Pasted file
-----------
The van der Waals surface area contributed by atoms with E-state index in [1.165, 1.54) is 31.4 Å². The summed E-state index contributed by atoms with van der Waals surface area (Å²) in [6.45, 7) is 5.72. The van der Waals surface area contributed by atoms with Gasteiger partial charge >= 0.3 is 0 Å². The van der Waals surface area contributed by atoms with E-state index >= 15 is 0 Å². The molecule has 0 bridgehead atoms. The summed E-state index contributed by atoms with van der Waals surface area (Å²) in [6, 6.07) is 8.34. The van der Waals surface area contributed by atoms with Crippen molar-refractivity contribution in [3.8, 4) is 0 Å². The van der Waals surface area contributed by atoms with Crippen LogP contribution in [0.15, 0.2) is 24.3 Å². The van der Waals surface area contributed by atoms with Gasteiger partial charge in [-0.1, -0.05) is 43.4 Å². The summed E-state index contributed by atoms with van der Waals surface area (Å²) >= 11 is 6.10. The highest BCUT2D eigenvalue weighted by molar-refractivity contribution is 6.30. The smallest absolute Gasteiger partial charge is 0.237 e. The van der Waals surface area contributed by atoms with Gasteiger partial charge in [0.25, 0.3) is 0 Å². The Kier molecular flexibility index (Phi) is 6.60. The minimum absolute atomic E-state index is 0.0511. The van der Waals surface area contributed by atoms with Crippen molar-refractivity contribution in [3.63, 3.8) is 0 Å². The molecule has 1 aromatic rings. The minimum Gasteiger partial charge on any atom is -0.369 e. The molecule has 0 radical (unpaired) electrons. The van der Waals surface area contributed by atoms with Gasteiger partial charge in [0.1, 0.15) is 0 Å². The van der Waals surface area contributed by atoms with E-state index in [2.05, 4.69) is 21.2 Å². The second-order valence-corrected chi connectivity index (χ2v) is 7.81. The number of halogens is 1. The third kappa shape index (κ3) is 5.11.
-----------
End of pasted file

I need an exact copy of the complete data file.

The van der Waals surface area contributed by atoms with E-state index in [1.165, 1.54) is 31.4 Å². The summed E-state index contributed by atoms with van der Waals surface area (Å²) in [6.45, 7) is 5.72. The van der Waals surface area contributed by atoms with Gasteiger partial charge >= 0.3 is 0 Å². The van der Waals surface area contributed by atoms with E-state index >= 15 is 0 Å². The molecule has 0 bridgehead atoms. The summed E-state index contributed by atoms with van der Waals surface area (Å²) in [6, 6.07) is 8.34. The van der Waals surface area contributed by atoms with Crippen molar-refractivity contribution in [3.8, 4) is 0 Å². The van der Waals surface area contributed by atoms with Crippen LogP contribution in [0.15, 0.2) is 24.3 Å². The van der Waals surface area contributed by atoms with Gasteiger partial charge in [-0.1, -0.05) is 43.4 Å². The summed E-state index contributed by atoms with van der Waals surface area (Å²) >= 11 is 6.10. The highest BCUT2D eigenvalue weighted by molar-refractivity contribution is 6.30. The smallest absolute Gasteiger partial charge is 0.237 e. The van der Waals surface area contributed by atoms with Gasteiger partial charge in [0.25, 0.3) is 0 Å². The Kier molecular flexibility index (Phi) is 6.60. The minimum absolute atomic E-state index is 0.0511. The van der Waals surface area contributed by atoms with Crippen molar-refractivity contribution in [3.63, 3.8) is 0 Å². The molecule has 1 aromatic rings. The minimum Gasteiger partial charge on any atom is -0.369 e. The molecule has 0 radical (unpaired) electrons. The van der Waals surface area contributed by atoms with Gasteiger partial charge in [0.1, 0.15) is 0 Å². The van der Waals surface area contributed by atoms with E-state index in [2.05, 4.69) is 21.2 Å². The second-order valence-corrected chi connectivity index (χ2v) is 7.81. The number of halogens is 1. The third kappa shape index (κ3) is 5.11.